Home insulation promoted by the government may end up killing old people in their homes, apparently (hat-tip to Chris Snowdon):

Prof Chris Goodier, of Loughborough University's department of civil and building engineering, said it was vital that homes in the UK better insulated to help meet carbon emission targets and save on winter fuel bills.

But he said the risk of overheating had been overlooked in the "big rush to insulate and make homes airtight", particularly as more extreme weather events, including heatwaves, are being predicted for the UK by meteorologists.

"Overheating is like the little boy at the back of the class waving his hand. It is forgotten about because the other challenges are so big,"

This is nothing to sniff about. Back in 2003, a staggering 70,000 people died in heat-related deaths during a Europe-wide heatwave, partially caused by elderly people living in homes designed to withstand cold winters instead of extremely hot summers.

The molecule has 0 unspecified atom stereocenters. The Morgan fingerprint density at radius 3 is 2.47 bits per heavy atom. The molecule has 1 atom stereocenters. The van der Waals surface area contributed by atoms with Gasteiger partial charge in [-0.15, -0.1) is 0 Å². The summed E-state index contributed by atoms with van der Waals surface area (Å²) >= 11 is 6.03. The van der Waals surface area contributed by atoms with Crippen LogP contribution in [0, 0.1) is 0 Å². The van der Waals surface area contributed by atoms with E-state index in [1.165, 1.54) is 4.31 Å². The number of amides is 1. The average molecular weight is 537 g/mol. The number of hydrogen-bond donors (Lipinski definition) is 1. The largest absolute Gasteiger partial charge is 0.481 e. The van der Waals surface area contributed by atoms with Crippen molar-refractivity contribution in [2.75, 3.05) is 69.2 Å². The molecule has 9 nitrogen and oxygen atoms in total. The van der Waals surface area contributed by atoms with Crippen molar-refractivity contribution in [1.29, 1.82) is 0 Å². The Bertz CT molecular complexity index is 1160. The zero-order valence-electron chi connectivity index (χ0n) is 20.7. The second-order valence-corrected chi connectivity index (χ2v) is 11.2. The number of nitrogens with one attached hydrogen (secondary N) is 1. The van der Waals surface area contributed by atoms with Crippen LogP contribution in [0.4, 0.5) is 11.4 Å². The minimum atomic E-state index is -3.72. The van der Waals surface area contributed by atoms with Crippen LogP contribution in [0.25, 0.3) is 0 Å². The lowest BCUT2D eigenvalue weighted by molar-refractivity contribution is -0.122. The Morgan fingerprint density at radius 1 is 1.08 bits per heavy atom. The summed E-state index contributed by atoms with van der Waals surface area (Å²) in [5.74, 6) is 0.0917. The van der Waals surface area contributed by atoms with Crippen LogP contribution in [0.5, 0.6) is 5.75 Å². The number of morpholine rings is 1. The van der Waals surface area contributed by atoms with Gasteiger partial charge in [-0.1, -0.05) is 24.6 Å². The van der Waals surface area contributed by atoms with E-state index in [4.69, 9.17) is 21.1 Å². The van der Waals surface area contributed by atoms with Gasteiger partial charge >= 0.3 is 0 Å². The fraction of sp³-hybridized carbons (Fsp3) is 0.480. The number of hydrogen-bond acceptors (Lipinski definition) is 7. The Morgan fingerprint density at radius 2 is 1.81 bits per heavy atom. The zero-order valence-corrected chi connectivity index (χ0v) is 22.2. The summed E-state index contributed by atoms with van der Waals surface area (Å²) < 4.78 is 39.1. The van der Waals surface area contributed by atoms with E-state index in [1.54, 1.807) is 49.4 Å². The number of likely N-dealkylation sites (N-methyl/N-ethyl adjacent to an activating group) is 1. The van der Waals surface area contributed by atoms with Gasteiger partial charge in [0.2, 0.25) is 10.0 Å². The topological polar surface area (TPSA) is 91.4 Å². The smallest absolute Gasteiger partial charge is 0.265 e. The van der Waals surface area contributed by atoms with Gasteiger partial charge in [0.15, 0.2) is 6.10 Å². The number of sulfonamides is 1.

That heatwave was widely attributed to global warming, which the 'Green Deal' home insulation is meant to stop. But this sort of unintended consequence shows the danger of imposing any one 'solution' to problems in complex systems. If the 'solution' causes problems of its own, those problems will be compounded across a much wider area than if different 'solutions' had been allowed to emerge from the bottom up.

Where there are collective action problems like global warming, the simple solutions that adjust incentives and let the market try lots of little things out (like carbon taxes) beat the grand plans of Very Clever People who cannot possibly know the full consequences of their actions. Of course, even things like carbon taxes may have their own unintended consequences too.